But it wasn’t just the tracks that Drouin sought to elevate to the highest of standards. World Cups and World Championships were not just mountain bike races, they were part of something bigger. Racing on such an elite level is more than just an individual sport, it’s a sensation that extends beyond the racers. In the mind of Drouin, the experience needed to be world-class.
“You know, in 1991, we didn't know all of this,” Drouin says, “but we knew something. Because we had experience on the provincial and national level of mountain bike racing, [we knew] that if you take care of the journalist and the teams and the coaches and the athletes and the volunteers, if you do that properly, you'll make a team together. This is key to success.”
This tactic continues to work. The 29-year streak of races is certainly a testament to this but so is the anticipation that builds before each race. Everyone looks forward to race weekends at Mont-Sainte-Anne.
“For me, racing wise, MSA always produced the goods,” says Gary Perkin, a long-time World Cup photographer. “The course always had new sections so fresh they always changed up the race results. The weather was usually hot and humid with huge thunderstorms thrown in to really shake it up.
“And the fans… they love racing. And more to the point they love Quebecois who race. Some years I felt like the bulk of fans just came to see Marie-Hélène Prémont race and then go home. But there are true hardcore bike fans there who just love the fact that their heroes and heroines come and race on their home course and have done so since the 90s!”
"But there are true hard core bike fans there who just love the fact that their heroes and heroines come and race on their home course and have done so since the 90s!"—Gary Perkin
Prémont is a Quebec City native who rose through the ranks to become the province’s most adored cross-country racer. Before her career between the tape, she was a volunteer on the sidelines, one of the numerous individuals who would help make entire events possible. Now an Olympian, six-time Canadian Champion and three-time MSA World Cup gold medalist, Prémont is a legend in cross-country racing. But for her, the fifth time was the charm. In 2004, five years after her racing debut, she took gold at the National Championships at MSA. The next year, she defended that title and won her first World Cup on home turf at Mont-Sainte-Anne.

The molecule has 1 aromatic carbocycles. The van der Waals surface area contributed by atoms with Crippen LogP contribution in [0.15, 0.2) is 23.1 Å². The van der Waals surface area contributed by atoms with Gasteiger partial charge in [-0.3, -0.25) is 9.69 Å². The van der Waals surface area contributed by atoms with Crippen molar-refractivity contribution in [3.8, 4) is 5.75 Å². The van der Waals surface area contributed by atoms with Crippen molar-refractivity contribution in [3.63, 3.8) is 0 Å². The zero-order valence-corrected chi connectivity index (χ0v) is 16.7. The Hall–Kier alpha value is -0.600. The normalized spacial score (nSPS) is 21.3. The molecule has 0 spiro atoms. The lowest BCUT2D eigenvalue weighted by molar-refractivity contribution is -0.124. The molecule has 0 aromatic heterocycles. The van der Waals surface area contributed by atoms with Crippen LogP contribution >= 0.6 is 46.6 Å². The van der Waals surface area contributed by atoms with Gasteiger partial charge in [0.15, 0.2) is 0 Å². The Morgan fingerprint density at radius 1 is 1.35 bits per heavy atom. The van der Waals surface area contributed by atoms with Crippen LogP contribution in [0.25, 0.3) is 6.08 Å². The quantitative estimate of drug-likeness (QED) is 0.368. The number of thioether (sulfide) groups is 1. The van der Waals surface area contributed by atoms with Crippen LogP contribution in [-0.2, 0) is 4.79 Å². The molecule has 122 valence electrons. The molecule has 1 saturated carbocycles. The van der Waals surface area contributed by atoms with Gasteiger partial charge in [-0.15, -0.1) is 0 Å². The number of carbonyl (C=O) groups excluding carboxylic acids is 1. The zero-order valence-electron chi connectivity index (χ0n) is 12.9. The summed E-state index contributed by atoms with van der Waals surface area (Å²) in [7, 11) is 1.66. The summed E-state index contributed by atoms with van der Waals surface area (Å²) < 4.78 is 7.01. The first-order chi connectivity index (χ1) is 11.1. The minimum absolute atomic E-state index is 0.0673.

“That was something for us,” Drouin says. “You know, you see your city hosting an event year after year, and you see the impact locally. That is a pretty intense moment for us as organizers.”
As it turns out, monumental moments are kind of a thing at Mont-Sainte-Anne. In 2013, the late, great Stevie Smith won the downhill race and simultaneously secured the overall title with an electric crowd roaring in the background. In 2017, top qualifier Aaron Gwin was last to drop in during the finals on a day that had been relatively pleasant throughout. By the time he dropped though, the skies unleashed a downpour, turning much of the track into mud. Gwin won by more than a second with a run that is now legendary.
Monte-Sainte-Anne will host its third World Championships this month, a nod to the quality of racing and its prestige within the mountain bike community. Everyone, no matter the country they represent, recognizes that there’s something special about MSA. In the last 29 years, Drouin and Gestev have established not only an incredibly renowned and respected race and venue, but a community that embodies the passion the region has for mountain biking.
As teams arrive at Mont-Sainte-Anne this week in preparation for one of the biggest races of the year, good times—and incredible racing—are guaranteed. And if MSA continues in tradition, charm will be delivered.